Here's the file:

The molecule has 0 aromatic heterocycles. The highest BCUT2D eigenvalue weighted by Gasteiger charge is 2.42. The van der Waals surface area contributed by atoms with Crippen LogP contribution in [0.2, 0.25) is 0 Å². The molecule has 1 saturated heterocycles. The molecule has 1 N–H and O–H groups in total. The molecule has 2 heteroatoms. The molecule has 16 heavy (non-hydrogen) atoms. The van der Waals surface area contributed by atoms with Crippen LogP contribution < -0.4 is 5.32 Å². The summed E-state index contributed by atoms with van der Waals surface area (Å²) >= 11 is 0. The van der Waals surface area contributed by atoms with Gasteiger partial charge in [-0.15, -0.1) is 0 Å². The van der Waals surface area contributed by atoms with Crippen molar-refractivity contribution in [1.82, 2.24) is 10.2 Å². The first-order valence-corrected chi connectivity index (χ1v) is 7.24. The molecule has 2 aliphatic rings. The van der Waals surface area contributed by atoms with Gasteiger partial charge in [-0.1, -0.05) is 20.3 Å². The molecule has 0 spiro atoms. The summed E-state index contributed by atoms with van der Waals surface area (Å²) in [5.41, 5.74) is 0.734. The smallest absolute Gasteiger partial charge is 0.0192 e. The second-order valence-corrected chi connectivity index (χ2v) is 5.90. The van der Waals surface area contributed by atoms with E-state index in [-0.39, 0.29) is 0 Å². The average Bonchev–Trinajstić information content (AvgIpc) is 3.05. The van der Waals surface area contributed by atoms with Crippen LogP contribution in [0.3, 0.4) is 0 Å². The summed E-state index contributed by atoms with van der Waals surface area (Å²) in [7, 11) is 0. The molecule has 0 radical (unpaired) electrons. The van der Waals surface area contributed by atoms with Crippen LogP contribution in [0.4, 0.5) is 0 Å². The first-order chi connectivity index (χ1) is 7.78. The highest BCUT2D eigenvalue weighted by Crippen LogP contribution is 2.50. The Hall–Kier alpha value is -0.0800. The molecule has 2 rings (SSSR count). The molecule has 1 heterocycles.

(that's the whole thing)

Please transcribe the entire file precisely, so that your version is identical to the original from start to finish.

The molecule has 0 aromatic heterocycles. The highest BCUT2D eigenvalue weighted by Gasteiger charge is 2.42. The van der Waals surface area contributed by atoms with Crippen LogP contribution in [0.2, 0.25) is 0 Å². The molecule has 1 saturated heterocycles. The molecule has 1 N–H and O–H groups in total. The molecule has 2 heteroatoms. The molecule has 16 heavy (non-hydrogen) atoms. The van der Waals surface area contributed by atoms with Crippen LogP contribution < -0.4 is 5.32 Å². The summed E-state index contributed by atoms with van der Waals surface area (Å²) >= 11 is 0. The van der Waals surface area contributed by atoms with Gasteiger partial charge in [-0.15, -0.1) is 0 Å². The van der Waals surface area contributed by atoms with Crippen molar-refractivity contribution in [1.82, 2.24) is 10.2 Å². The first-order valence-corrected chi connectivity index (χ1v) is 7.24. The molecule has 2 aliphatic rings. The van der Waals surface area contributed by atoms with Gasteiger partial charge in [-0.1, -0.05) is 20.3 Å². The molecule has 0 spiro atoms. The summed E-state index contributed by atoms with van der Waals surface area (Å²) in [5.41, 5.74) is 0.734. The smallest absolute Gasteiger partial charge is 0.0192 e. The second-order valence-corrected chi connectivity index (χ2v) is 5.90. The van der Waals surface area contributed by atoms with E-state index in [-0.39, 0.29) is 0 Å². The average Bonchev–Trinajstić information content (AvgIpc) is 3.05. The van der Waals surface area contributed by atoms with Crippen LogP contribution in [0.3, 0.4) is 0 Å². The summed E-state index contributed by atoms with van der Waals surface area (Å²) in [7, 11) is 0. The molecule has 0 radical (unpaired) electrons. The van der Waals surface area contributed by atoms with Crippen LogP contribution in [0.4, 0.5) is 0 Å². The first-order chi connectivity index (χ1) is 7.78. The highest BCUT2D eigenvalue weighted by Crippen LogP contribution is 2.50. The Hall–Kier alpha value is -0.0800. The molecule has 2 rings (SSSR count). The molecule has 1 heterocycles.